KUALA LUMPUR: The total number of occupational injuries recorded a 34.09 per cent drop or 21,534 cases last year, compared to 32,674 cases in 2020.

Chief Statistician Datuk Seri Dr Mohd Uzir Mahidin said based on the Big Data Analytics: National Occupational Accident and Disease Statistics 2021, one of the main factor that contributed for the decrease was that most sectors of the economy had to be temporarily closed while others operate for a shorter amount of time to prevent the spread of Covid-19.

He said the reduction in cases drove the employment accident rate per 1,000 workers in 2021 to decrease by 0.75 percentage points to 1.43 compared to 2.18 points in 2020.

“The report showed that the number of death from occupational accidents reduced by 11 cases to 301 in 2021 compared to 312 in 2020, bringing the occupational accident fatality rate per 100,000 workers dropped to 2.00 in 2021 compared to 2.09 in the previous year.

“Based on the analysis done, the government’s target to reduce the occupational accident rate to 2.53 and the death rate of 4.36 by 2021 was achieved,” he said in a statement today.

Mohd Uzir said all states in Malaysia recorded lower total and occupational accident rates last year compared to the previous year except for Perlis which posted an increase of 0.49 points to 1.64 while Sabah, Labuan and Kelantan recorded the lowest occupational accident rates among the states.

Meanwhile, he said 85.3 per cent of total accidents and 97 per cent of total deaths from occupational accidents were men, which is the same percentage of composition in previous years.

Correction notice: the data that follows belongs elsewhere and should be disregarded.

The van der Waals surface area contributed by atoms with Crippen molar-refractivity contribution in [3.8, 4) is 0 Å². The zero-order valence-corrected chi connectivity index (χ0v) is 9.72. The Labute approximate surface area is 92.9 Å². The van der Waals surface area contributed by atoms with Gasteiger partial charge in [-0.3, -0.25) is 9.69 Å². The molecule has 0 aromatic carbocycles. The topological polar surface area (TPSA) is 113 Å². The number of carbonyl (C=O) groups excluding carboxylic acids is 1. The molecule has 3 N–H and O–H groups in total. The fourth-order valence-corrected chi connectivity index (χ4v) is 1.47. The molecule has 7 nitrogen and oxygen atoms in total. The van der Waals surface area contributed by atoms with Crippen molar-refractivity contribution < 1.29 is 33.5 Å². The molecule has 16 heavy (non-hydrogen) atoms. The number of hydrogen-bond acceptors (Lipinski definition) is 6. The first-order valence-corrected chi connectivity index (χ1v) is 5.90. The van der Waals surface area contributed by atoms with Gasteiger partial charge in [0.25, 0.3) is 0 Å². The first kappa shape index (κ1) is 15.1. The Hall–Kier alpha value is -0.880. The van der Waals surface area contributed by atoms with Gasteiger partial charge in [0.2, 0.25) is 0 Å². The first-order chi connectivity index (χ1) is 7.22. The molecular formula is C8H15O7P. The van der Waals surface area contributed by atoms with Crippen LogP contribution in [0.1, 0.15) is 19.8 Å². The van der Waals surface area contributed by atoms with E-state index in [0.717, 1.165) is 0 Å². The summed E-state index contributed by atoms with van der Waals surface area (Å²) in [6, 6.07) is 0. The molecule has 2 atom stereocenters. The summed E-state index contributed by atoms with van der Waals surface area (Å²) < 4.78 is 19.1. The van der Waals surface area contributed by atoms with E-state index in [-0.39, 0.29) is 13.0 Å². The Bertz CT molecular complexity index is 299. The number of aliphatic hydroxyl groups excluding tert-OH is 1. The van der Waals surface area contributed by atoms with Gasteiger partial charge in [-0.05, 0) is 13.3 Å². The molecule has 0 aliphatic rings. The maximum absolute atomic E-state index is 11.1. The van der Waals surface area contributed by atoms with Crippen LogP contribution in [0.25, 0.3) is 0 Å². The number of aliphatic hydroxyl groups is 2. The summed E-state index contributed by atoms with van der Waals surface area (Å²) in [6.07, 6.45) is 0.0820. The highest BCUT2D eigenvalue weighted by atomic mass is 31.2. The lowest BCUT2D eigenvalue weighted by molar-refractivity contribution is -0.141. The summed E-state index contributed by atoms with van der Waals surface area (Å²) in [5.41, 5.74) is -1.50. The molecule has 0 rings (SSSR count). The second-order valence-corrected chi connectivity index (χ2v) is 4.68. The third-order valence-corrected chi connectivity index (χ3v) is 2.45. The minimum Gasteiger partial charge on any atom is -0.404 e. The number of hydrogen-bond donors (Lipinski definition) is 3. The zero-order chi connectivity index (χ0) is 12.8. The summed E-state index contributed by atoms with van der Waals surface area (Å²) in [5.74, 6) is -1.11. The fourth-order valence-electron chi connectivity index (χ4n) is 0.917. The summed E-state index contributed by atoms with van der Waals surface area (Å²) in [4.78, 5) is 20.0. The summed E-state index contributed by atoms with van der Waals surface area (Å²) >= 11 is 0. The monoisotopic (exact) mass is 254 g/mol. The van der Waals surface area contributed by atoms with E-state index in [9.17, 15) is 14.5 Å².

By nationality, 17,302 (80.3 per cent) occupational accident cases involved citizen workers and the remaining 4,232 (19.7 per cent) cases involved non-citizen workers.

He said about 73.7 per cent or 15,868 cases of occupational accidents involved workers under the age of 45 with the highest accident rate was recorded among youths aged between 20 and 24 at 1.60, followed by workers aged between 30 and 34 (1.47) and between 40 and 44 at 1.45 per 1,000 workers.

“Statistics on occupational accident deaths showed that workers aged between 50 and 54 recorded the highest fatality rate which is 2.64,” he said.

Mohd Uzir said about 60.8 per cent of occupational accidents were caused by three types of accidents, namely stepping on, striking against or struck by objects including falling objects (5,330 accidents, 109 deaths), falls of persons (4,094 accidents, 95 deaths), and other unclassified type of accidents (3,661 accidents).

“Although the main objective of occupational accidents statistics is to provide information for prevention purposes, they may also be used for other purposes, such as estimating the consequences of occupational injuries in terms of workdays lost, income lost or production lost, which in turn can raise awareness of the importance of occupational safety and health.

“Apart from that, these statistics are also important in adopting the 2030 Agenda for Sustainable Development Goal and to achieve its target particularly target 8.8 which focused on the protection of labour rights and promote safe and secure working environments for all workers,” he added. — Bernama